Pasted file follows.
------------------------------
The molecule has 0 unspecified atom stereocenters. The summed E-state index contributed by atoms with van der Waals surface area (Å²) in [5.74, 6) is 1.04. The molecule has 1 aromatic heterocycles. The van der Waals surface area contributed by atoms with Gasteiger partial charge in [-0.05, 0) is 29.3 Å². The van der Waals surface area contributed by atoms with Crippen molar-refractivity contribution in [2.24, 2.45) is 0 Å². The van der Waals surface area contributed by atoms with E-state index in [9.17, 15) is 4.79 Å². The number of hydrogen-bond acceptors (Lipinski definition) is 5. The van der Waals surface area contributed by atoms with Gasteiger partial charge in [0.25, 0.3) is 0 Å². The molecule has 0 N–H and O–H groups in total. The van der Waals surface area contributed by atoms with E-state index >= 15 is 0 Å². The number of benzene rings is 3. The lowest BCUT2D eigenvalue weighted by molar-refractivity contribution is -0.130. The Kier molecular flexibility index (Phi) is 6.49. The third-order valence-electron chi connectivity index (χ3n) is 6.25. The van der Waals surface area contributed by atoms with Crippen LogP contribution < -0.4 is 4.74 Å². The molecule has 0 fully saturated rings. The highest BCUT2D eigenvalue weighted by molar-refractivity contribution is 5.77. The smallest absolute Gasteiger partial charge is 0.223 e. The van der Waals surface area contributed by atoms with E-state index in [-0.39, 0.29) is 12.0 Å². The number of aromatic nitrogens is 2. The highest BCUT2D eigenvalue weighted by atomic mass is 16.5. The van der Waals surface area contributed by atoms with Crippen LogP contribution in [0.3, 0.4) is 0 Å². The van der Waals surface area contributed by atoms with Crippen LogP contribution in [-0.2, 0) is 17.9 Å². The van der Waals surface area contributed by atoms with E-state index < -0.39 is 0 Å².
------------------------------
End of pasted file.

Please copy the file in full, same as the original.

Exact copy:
The molecule has 0 unspecified atom stereocenters. The summed E-state index contributed by atoms with van der Waals surface area (Å²) in [5.74, 6) is 1.04. The molecule has 1 aromatic heterocycles. The van der Waals surface area contributed by atoms with Gasteiger partial charge in [-0.05, 0) is 29.3 Å². The van der Waals surface area contributed by atoms with Crippen molar-refractivity contribution in [2.24, 2.45) is 0 Å². The van der Waals surface area contributed by atoms with E-state index in [9.17, 15) is 4.79 Å². The number of hydrogen-bond acceptors (Lipinski definition) is 5. The van der Waals surface area contributed by atoms with Gasteiger partial charge in [0.25, 0.3) is 0 Å². The molecule has 0 N–H and O–H groups in total. The van der Waals surface area contributed by atoms with E-state index >= 15 is 0 Å². The number of benzene rings is 3. The lowest BCUT2D eigenvalue weighted by molar-refractivity contribution is -0.130. The Kier molecular flexibility index (Phi) is 6.49. The third-order valence-electron chi connectivity index (χ3n) is 6.25. The van der Waals surface area contributed by atoms with Crippen LogP contribution < -0.4 is 4.74 Å². The molecule has 0 fully saturated rings. The highest BCUT2D eigenvalue weighted by molar-refractivity contribution is 5.77. The smallest absolute Gasteiger partial charge is 0.223 e. The van der Waals surface area contributed by atoms with E-state index in [-0.39, 0.29) is 12.0 Å². The number of aromatic nitrogens is 2. The highest BCUT2D eigenvalue weighted by atomic mass is 16.5. The van der Waals surface area contributed by atoms with Crippen LogP contribution in [0.3, 0.4) is 0 Å². The van der Waals surface area contributed by atoms with Crippen LogP contribution in [-0.2, 0) is 17.9 Å². The van der Waals surface area contributed by atoms with E-state index < -0.39 is 0 Å².